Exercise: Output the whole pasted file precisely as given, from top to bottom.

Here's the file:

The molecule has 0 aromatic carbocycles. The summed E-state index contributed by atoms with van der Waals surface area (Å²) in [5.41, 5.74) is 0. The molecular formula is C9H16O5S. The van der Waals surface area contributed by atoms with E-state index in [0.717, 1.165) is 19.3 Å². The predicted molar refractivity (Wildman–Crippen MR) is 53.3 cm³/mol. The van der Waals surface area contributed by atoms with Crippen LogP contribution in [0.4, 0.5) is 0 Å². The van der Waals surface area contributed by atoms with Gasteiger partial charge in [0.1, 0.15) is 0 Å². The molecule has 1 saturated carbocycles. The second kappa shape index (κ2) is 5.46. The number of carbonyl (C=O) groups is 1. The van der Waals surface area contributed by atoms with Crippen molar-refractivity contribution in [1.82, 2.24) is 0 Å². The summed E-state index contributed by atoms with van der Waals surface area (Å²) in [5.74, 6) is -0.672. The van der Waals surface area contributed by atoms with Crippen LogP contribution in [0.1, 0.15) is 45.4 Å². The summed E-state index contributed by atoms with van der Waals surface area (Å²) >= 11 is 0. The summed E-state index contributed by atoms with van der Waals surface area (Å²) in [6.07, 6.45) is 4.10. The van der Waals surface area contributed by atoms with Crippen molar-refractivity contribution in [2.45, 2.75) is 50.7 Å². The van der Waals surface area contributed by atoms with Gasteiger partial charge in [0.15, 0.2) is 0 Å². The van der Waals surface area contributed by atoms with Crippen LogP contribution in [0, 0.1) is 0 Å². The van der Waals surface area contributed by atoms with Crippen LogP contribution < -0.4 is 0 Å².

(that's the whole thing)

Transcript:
The molecule has 0 aromatic carbocycles. The summed E-state index contributed by atoms with van der Waals surface area (Å²) in [5.41, 5.74) is 0. The molecular formula is C9H16O5S. The van der Waals surface area contributed by atoms with E-state index in [0.717, 1.165) is 19.3 Å². The predicted molar refractivity (Wildman–Crippen MR) is 53.3 cm³/mol. The van der Waals surface area contributed by atoms with Crippen LogP contribution in [0.4, 0.5) is 0 Å². The van der Waals surface area contributed by atoms with Gasteiger partial charge in [0.1, 0.15) is 0 Å². The molecule has 1 saturated carbocycles. The second kappa shape index (κ2) is 5.46. The number of carbonyl (C=O) groups is 1. The van der Waals surface area contributed by atoms with Crippen molar-refractivity contribution in [1.82, 2.24) is 0 Å². The summed E-state index contributed by atoms with van der Waals surface area (Å²) in [5.74, 6) is -0.672. The van der Waals surface area contributed by atoms with Crippen LogP contribution in [0.1, 0.15) is 45.4 Å². The summed E-state index contributed by atoms with van der Waals surface area (Å²) >= 11 is 0. The summed E-state index contributed by atoms with van der Waals surface area (Å²) in [6.07, 6.45) is 4.10. The van der Waals surface area contributed by atoms with Crippen molar-refractivity contribution in [2.45, 2.75) is 50.7 Å². The van der Waals surface area contributed by atoms with Gasteiger partial charge in [0.15, 0.2) is 0 Å². The van der Waals surface area contributed by atoms with Crippen LogP contribution in [0, 0.1) is 0 Å². The van der Waals surface area contributed by atoms with Crippen LogP contribution < -0.4 is 0 Å².